For starters, she argues that the global economy might be stronger. Yet that transition would have to involve some trade-offs — rethinking traditional gender roles and changing public policies to support a more equitable and balanced family life.
Ferro isn’t just speculating in her article. She draws on data from a recent report from McKinsey & Company which calculated that if women across the globe gained economic parity with men — meaning they clocked in the same hours and earned the same total pay and compensation — the resulting global economic output would total $28 trillion in gross domestic product per year.
Yet what the report doesn’t address is who would take over the sizable amount of unpaid labor that women do on behalf of their households and families every day.
Women, of course, aren’t the only ones who provide childcare, look after aging parents and sick relatives, or do the cooking and household maintenance. Yet on the global theater, women still act as the default caregivers in many places. So more women pursuing careers and professional leadership roles would mean more men needing to rotate into those caregiver roles. What’s more, governments and employers would need to recognize the importance of caregiving and provide benefits to compensate and encourage it.
This is the argument made by foreign policy expert Anne Marie Slaughter in her new book, Unfinished Business, which comes as a sequel to her seminal 2012 Atlantic piece, “Why Women Still Can’t Have It All.”
Last week’s event hosted by the New America Foundation (Slaughter serves as their CEO) featured Slaughter in a conversation with New York City Council member Christine Quinn on the topic of “infrastructure of care.” In the U.S., this infrastructure barely exists. In decades past it was upheld largely by generations of women who stayed at home. Yet as women have gone steadily entered the workforce, families have had to cobble together ways to provide care for young children and ageing parents — with less and less time to give.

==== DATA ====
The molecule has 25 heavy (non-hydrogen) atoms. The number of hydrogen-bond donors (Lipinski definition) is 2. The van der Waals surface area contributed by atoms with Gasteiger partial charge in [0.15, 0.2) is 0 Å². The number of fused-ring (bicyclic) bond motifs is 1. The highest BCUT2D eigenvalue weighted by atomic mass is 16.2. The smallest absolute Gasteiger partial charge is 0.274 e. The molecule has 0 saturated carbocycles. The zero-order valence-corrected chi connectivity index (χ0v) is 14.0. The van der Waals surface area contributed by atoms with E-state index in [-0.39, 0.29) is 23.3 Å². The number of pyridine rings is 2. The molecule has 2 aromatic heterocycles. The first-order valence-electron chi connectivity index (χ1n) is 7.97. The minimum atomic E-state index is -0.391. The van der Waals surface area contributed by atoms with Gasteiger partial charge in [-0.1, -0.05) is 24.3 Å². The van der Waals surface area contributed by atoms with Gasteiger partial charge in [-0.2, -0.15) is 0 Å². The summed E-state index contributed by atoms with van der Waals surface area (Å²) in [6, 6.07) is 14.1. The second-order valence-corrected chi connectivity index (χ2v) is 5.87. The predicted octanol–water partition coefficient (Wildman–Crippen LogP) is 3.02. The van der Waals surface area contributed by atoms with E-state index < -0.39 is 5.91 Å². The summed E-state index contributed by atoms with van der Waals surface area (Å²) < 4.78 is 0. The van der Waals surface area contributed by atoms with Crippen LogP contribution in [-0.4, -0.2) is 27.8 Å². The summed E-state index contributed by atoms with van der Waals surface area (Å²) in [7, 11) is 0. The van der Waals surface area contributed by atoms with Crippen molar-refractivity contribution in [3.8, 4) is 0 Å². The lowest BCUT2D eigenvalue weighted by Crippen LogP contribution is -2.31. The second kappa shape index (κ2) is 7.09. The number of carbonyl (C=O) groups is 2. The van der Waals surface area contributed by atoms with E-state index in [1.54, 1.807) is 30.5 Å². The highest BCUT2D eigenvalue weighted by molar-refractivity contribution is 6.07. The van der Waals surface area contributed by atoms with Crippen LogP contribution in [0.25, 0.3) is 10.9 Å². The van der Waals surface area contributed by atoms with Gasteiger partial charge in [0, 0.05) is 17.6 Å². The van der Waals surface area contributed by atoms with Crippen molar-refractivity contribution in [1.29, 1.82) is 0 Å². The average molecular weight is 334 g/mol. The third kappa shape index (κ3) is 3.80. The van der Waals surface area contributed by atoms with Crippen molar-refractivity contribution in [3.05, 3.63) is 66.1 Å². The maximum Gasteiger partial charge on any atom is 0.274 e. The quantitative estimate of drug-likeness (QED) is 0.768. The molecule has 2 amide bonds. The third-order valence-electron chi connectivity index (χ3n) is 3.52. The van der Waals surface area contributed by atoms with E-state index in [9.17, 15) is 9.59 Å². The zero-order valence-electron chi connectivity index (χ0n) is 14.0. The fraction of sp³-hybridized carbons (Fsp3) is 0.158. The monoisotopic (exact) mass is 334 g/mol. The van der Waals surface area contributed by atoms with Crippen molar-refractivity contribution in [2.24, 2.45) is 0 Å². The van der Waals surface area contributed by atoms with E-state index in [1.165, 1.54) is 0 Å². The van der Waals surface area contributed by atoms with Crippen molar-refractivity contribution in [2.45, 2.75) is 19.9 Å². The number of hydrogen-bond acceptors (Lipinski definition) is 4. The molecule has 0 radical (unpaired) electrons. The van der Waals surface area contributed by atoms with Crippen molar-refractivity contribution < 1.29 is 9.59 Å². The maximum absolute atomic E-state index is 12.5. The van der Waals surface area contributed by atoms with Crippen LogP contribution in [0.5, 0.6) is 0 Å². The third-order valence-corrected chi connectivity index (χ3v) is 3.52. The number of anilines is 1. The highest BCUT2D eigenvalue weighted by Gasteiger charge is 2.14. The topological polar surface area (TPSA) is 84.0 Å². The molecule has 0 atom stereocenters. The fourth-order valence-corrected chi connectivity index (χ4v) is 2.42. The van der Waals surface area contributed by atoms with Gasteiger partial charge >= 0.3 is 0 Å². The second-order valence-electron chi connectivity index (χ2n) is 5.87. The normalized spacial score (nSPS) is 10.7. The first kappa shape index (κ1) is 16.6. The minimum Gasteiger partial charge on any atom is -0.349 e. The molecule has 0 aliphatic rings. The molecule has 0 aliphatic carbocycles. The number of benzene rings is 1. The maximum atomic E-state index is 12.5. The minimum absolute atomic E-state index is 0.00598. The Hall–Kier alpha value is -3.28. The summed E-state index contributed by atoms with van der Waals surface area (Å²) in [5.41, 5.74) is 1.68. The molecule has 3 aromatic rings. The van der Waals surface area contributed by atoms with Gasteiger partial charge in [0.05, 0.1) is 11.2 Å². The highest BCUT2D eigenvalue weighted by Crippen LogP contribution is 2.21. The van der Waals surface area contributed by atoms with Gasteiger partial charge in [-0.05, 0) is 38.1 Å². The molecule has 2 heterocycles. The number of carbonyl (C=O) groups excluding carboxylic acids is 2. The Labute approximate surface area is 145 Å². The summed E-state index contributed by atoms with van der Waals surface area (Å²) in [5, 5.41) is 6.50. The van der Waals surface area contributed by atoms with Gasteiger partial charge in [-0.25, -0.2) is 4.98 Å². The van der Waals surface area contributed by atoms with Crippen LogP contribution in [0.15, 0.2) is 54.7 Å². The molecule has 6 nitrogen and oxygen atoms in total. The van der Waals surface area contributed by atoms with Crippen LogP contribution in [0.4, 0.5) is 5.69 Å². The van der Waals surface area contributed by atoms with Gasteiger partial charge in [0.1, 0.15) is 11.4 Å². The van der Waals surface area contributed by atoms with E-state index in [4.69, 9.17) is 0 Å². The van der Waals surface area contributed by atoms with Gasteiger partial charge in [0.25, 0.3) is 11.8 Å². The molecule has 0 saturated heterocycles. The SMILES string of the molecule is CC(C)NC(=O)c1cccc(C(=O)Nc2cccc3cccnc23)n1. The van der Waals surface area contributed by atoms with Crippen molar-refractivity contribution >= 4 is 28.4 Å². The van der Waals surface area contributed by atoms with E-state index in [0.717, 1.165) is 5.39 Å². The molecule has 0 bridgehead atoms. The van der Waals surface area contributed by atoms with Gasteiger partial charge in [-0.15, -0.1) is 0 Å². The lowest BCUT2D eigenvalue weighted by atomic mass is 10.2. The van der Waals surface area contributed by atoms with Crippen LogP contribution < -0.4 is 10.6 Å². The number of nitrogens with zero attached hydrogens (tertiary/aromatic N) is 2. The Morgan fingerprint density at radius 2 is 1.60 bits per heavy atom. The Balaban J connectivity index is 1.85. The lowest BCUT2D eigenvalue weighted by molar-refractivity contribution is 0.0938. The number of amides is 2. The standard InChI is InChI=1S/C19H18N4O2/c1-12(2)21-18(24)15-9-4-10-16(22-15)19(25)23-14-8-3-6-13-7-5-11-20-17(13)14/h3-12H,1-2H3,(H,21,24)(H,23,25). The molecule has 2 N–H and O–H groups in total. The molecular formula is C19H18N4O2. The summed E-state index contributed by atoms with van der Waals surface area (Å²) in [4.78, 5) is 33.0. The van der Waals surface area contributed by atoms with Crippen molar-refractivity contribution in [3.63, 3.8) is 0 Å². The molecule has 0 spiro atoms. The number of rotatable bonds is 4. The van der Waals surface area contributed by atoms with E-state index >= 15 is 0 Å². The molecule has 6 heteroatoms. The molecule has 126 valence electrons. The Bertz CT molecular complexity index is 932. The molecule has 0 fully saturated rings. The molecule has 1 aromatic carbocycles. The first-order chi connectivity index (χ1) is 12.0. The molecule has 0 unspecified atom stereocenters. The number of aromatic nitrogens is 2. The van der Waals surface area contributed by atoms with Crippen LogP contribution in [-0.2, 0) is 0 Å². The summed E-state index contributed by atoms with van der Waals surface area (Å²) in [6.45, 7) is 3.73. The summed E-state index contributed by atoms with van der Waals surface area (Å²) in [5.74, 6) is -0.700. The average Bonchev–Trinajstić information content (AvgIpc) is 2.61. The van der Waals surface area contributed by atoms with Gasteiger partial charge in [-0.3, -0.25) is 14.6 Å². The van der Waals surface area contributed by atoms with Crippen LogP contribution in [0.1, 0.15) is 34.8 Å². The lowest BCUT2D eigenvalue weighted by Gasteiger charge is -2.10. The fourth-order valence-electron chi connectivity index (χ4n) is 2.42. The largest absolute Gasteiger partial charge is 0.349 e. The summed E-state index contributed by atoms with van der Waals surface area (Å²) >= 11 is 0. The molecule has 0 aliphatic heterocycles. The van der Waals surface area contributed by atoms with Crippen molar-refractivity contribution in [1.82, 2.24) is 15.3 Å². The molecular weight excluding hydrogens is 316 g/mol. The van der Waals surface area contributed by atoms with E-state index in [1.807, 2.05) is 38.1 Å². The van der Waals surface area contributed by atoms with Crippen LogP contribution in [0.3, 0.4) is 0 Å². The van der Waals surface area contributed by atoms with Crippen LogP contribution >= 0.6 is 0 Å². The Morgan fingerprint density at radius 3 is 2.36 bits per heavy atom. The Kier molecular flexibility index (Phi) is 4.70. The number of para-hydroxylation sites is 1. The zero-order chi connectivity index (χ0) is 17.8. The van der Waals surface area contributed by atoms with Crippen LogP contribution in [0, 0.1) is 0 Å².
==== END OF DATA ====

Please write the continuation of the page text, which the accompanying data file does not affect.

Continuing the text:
As Slaughter wrote in her book, “We need an equal infrastructure of care: a set of arrangements and institutions that allows citizens to flourish not only in the pursuit of their individual goals but also in their relationships to one another.”
For example, we build and maintain roads as a society because we understand that the majority of people will need to use them – or will benefit from their use by others (by having goods delivered, having protection by ambulances and fire trucks that use them, etc). Why, she asked, do we not provide “high-quality paid care” for those who need it in our society: children, sick people and the elderly?
Both women and men, she explained last week, have to somehow balance their work and family lives in a society where the workday is never really over (think emails and job duties that extend into evenings and weekends), where paid family leave is not guarantees and where childcare can cost more than rent. “We should think of this not as a women’s problem, but as a care problem,” Slaughter insisted before her audience.
She also noted that while men need to be taking on bigger family roles to promote greater workplace equality, re-engineering society at large is a more comprehensive policy problem that exceeds the struggles of ambition in wealthy families. People from many different classes and backgrounds need more support than they currently have access to for caregiving tasks.
Slaughter’s book goes into detailed discussion about one of the most progressive organizations in subsidizing care: this is, ironically, the Pentagon. The Department of Defense provides high quality on-site day care for children of both men and women who work there. They also cover day care expenses for employees.
“[T]he part of the U.S. government most directly responsible for upholding national security recognizes the need to pay wages that can attract and retain college- and graduate-school-educated workers to provide care and early learning to the children of all employees from birth onward,” she wrote.
In fact, Slaughter said in both the book and at last week’s talk that she feels care for young children is important enough to be a national security issue.
“Children’s brains are shaped most in the first five years of their lives, so it’s not an exaggeration to say that the care and education of our children from birth to age five is a national security issue,” she wrote in her book.